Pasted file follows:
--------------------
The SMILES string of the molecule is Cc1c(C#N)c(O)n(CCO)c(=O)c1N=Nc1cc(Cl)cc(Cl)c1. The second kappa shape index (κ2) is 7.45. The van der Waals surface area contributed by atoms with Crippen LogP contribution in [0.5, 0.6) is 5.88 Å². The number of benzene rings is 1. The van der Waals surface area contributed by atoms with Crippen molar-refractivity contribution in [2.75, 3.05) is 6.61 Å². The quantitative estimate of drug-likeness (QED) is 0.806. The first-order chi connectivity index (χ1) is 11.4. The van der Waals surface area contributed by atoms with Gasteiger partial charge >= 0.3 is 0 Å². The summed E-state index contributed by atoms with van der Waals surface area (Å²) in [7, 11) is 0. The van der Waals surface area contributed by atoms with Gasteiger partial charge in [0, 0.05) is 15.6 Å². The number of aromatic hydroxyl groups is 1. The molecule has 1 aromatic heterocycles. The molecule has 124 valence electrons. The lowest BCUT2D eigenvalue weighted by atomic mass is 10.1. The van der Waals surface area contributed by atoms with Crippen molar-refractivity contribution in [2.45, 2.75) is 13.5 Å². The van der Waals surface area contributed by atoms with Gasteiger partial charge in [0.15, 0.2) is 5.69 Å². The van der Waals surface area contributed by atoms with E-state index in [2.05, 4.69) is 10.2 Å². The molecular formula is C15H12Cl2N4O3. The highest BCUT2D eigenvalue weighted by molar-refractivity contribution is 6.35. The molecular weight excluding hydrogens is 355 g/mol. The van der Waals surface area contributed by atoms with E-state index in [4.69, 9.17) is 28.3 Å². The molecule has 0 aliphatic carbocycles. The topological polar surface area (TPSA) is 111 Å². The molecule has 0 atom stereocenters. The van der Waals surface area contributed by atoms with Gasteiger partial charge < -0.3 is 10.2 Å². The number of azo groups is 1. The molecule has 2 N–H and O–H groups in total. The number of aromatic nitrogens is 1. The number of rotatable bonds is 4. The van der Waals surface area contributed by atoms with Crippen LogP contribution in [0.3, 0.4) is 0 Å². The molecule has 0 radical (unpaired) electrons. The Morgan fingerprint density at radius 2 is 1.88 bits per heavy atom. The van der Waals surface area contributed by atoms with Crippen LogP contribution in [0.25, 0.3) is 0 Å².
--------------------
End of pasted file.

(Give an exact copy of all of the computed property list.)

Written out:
The SMILES string of the molecule is Cc1c(C#N)c(O)n(CCO)c(=O)c1N=Nc1cc(Cl)cc(Cl)c1. The second kappa shape index (κ2) is 7.45. The van der Waals surface area contributed by atoms with Crippen LogP contribution in [0.5, 0.6) is 5.88 Å². The number of benzene rings is 1. The van der Waals surface area contributed by atoms with Crippen molar-refractivity contribution in [2.75, 3.05) is 6.61 Å². The quantitative estimate of drug-likeness (QED) is 0.806. The first-order chi connectivity index (χ1) is 11.4. The van der Waals surface area contributed by atoms with Gasteiger partial charge >= 0.3 is 0 Å². The summed E-state index contributed by atoms with van der Waals surface area (Å²) in [7, 11) is 0. The van der Waals surface area contributed by atoms with Gasteiger partial charge in [0, 0.05) is 15.6 Å². The number of aromatic hydroxyl groups is 1. The molecule has 1 aromatic heterocycles. The molecule has 124 valence electrons. The lowest BCUT2D eigenvalue weighted by atomic mass is 10.1. The van der Waals surface area contributed by atoms with Crippen molar-refractivity contribution in [2.45, 2.75) is 13.5 Å². The van der Waals surface area contributed by atoms with Gasteiger partial charge in [0.15, 0.2) is 5.69 Å². The van der Waals surface area contributed by atoms with E-state index in [2.05, 4.69) is 10.2 Å². The molecular formula is C15H12Cl2N4O3. The highest BCUT2D eigenvalue weighted by molar-refractivity contribution is 6.35. The molecular weight excluding hydrogens is 355 g/mol. The van der Waals surface area contributed by atoms with E-state index in [4.69, 9.17) is 28.3 Å². The molecule has 0 aliphatic carbocycles. The topological polar surface area (TPSA) is 111 Å². The molecule has 0 atom stereocenters. The van der Waals surface area contributed by atoms with Gasteiger partial charge < -0.3 is 10.2 Å². The number of azo groups is 1. The molecule has 2 N–H and O–H groups in total. The number of aromatic nitrogens is 1. The number of rotatable bonds is 4. The van der Waals surface area contributed by atoms with Crippen LogP contribution in [0.3, 0.4) is 0 Å². The molecule has 0 radical (unpaired) electrons. The Morgan fingerprint density at radius 2 is 1.88 bits per heavy atom. The van der Waals surface area contributed by atoms with Crippen LogP contribution in [0.25, 0.3) is 0 Å².